in other cases is substantially outweighed by the undue
consumption of time that such minitrials would consume, tipping
the Rule 403 balance squarely against admissibility of much that
happened in other cases. The Court thus rules out Plaintiff’s
proposal to make a wholesale introduction of pleadings, briefs
and documents from other cases. Defendants’ motion is granted to
Second, pleadings and briefs filed in other cases are not
evidence. They are allegations, not proof. Pleadings and briefs
are thus inadmissible standing alone. Orson, Inc. v. Miramax
Film Corp., 79 F.3d 1358, 1372 (3d Cir. 1996) (holding that
“legal memoranda and oral argument are not evidence.”).
Third, a judicial order from another case may be admissible
if otherwise relevant and probative to the factual issues in
this case, as a court may take judicial notice of another
court’s order upon the public docket when Rule 201, Fed. R.
Evid., is satisfied. McTernan v. City of York, 577 F.3d 521, 525
(3d Cir. 2009) (noting that “a court may take judicial notice of
a prior judicial opinion.”).
Fourth, a relevant statement by a party opponent, though
made in another case, is not hearsay and it may be admissible
under Rule 801(d)(2), Fed. R. Evid. Further, a prior
inconsistent statement of a witness, made in another case, is
likewise not hearsay and it may be admissible if Rule
801(d)(1)(A), Fed. R. Evid., is satisfied.
Fifth, evidence that Defendants or their attorneys have
caused delay or been uncooperative in other cases regarding
claims of Defendants’ fraud, as Plaintiff asserts, will
generally not be admissible here. Defendants are not on trial
here for the manner in which they defend other creditors’
claims. However, if another court has addressed such alleged
misconduct and found that it occurred and that it gives rise in
that case to an evidential inference or sanction, then Plaintiff
here will be permitted to argue for its admissibility here. For
example, if there is evidence that Defendants hid the true
financial condition of HTS from creditors at or about the time
of the alleged fraudulent transfer in 2007, such evidence may be
intrinsic to the present case. The Court will then examine the
probative value of such a finding to the issues in dispute and
whether the Rule 403 concerns substantially outweigh the
probative value. Such a determination cannot be made on the
Resolution of some of these disputes is premature because
“the context of trial” may provide clarity on the relevance and
potential prejudice of each proffered piece of evidence.
Ebenhoech v. Koppers Indus., Inc., 239 F. Supp. 2d 455, 461
(D.N.J. 2002) (noting that rulings on motions in limine “should
not be made prematurely if the context of trial would provide
clarity”); Sperling v. Hoffmann-La Roche, Inc., 924 F. Supp.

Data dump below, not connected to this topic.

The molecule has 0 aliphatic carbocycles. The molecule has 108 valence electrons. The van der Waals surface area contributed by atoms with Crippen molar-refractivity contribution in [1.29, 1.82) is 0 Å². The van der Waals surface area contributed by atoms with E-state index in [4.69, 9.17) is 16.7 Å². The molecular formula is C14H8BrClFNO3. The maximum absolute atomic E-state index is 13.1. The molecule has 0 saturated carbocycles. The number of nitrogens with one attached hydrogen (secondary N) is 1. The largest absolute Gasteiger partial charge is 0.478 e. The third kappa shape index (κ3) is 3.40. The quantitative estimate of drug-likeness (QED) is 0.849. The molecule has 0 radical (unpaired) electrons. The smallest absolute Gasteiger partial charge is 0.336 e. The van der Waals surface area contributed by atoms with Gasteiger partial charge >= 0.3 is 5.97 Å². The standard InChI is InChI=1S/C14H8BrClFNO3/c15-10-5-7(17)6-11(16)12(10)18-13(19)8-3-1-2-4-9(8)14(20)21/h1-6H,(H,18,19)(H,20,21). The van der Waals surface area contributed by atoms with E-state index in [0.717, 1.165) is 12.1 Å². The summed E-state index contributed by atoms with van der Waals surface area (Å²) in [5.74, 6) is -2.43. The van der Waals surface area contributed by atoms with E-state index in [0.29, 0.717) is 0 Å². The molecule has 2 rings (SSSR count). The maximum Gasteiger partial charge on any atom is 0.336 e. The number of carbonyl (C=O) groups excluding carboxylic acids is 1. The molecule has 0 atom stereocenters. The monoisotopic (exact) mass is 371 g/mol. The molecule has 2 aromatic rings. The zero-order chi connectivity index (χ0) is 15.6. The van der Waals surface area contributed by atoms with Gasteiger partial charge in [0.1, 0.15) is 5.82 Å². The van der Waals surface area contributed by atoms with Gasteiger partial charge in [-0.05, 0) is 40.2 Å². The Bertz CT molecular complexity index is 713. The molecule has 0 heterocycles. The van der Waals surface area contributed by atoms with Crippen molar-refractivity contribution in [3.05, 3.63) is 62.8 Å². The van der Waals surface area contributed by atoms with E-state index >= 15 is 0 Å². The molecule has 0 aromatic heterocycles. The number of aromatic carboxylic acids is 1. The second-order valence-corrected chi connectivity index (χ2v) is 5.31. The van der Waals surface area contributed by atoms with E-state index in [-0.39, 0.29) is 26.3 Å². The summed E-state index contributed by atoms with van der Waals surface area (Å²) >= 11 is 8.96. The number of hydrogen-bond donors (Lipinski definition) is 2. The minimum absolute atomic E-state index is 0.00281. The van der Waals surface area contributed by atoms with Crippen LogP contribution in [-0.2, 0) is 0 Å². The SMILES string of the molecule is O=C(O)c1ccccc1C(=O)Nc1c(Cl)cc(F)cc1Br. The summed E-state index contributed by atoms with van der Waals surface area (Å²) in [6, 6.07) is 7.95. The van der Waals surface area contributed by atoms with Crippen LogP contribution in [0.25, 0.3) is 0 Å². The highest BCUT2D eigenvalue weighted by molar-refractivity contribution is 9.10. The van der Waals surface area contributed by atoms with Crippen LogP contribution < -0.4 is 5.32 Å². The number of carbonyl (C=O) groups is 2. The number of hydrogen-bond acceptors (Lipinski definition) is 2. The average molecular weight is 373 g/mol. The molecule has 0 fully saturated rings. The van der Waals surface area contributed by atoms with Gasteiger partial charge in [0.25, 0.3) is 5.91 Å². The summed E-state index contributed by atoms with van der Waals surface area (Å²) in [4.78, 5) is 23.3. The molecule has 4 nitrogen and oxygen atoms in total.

1396, 1413 (D.N.J. 1996) (“[I]t is difficult to rule on the
admissibility of pieces of evidence prior to trial. It is often
useful to wait and see how the trial unfolds.”). The Court will
discuss other specific issues raised in these motions.
Plaintiff has listed two witnesses who were participants in
prior HTS litigation to whom Defendants object, namely, Stephen
M. Orlofsky and Carmine Gallicchio.
Mr. Orlofsky’s firm, Blank Rome LLP, was counsel to
Hollywood Tanning Systems, Inc., in a suit filed in 2006 by
Hadis Nafar that was removed to this Court, Nafar v. Hollywood
Tanning Systems, Civil No. 06-3826; Plaintiff proposes to obtain
Mr. Orlofsky’s testimony about HTS’s insurance policy which
covered only counsel fees and costs of defense but not
indemnification of any settlement or judgment against HTS, as
well as addressing the contents of HTS’s notice of removal which
pleaded that damages sought from HTS exceeded $5 million. [See
JFPTO, Part V, p. 26.]
Mr. Gallicchio, on the other hand, was the sole member of
GS Partners which purchased an HTS franchise, for which GS
Partners asserted fraud claims against HTS, Ralph Venuto, Jr.
and Ralph Venuto, Sr. in 2009 in arbitration, which was
terminated when HTS failed to pay its arbitration fee; Mr.
Gallicchio would testify that GS Partners then filed suit in
2010 for damages against HTS, the Estate of Ralph Venuto, Sr.,
and Ralph Venuto, Jr., which resulted in an empty judgment
against HTS only in 2011 in the amount of $959,359. [See JFPTO,
Part V, p. 27.]
The need for Mr. Orlofsky’s testimony has been mooted by
the parties’ stipulations. They have stipulated that in removing
the Nafar case to federal court, HTS pleaded that the amount in
controversy exceeded $5,000,000. Stipulations of Facts [Docket
Item 248] at ¶¶ 1 & 2. Likewise, they have stipulated to the
existence of HTS’s sole insurance policy and attached a copy to
the stipulations. Id. ¶ 3. Accordingly, Mr. Orlofsky’s proffered
testimony has been rendered unnecessary.
As for Mr. Gallicchio, while the parties have stipulated
that the documents on which Gallicchio will rely (P-41 to P-61
and P-63) are authentic (Stipulations of Fact at ¶ 6),
Defendants reserve their right to object to the relevance of
these documents. Id. As discussed above, if Plaintiff intends to
present these 21 documents to demonstrate that several of the
Defendants employed an evasive litigation style in the GS
Partners case, the Defendants’ objection will be sustained. If
there are particular documents from the GS Partners case that
document HTS’s financial condition at or about the time of the
alleged fraudulent transfer in 2007, such documents may be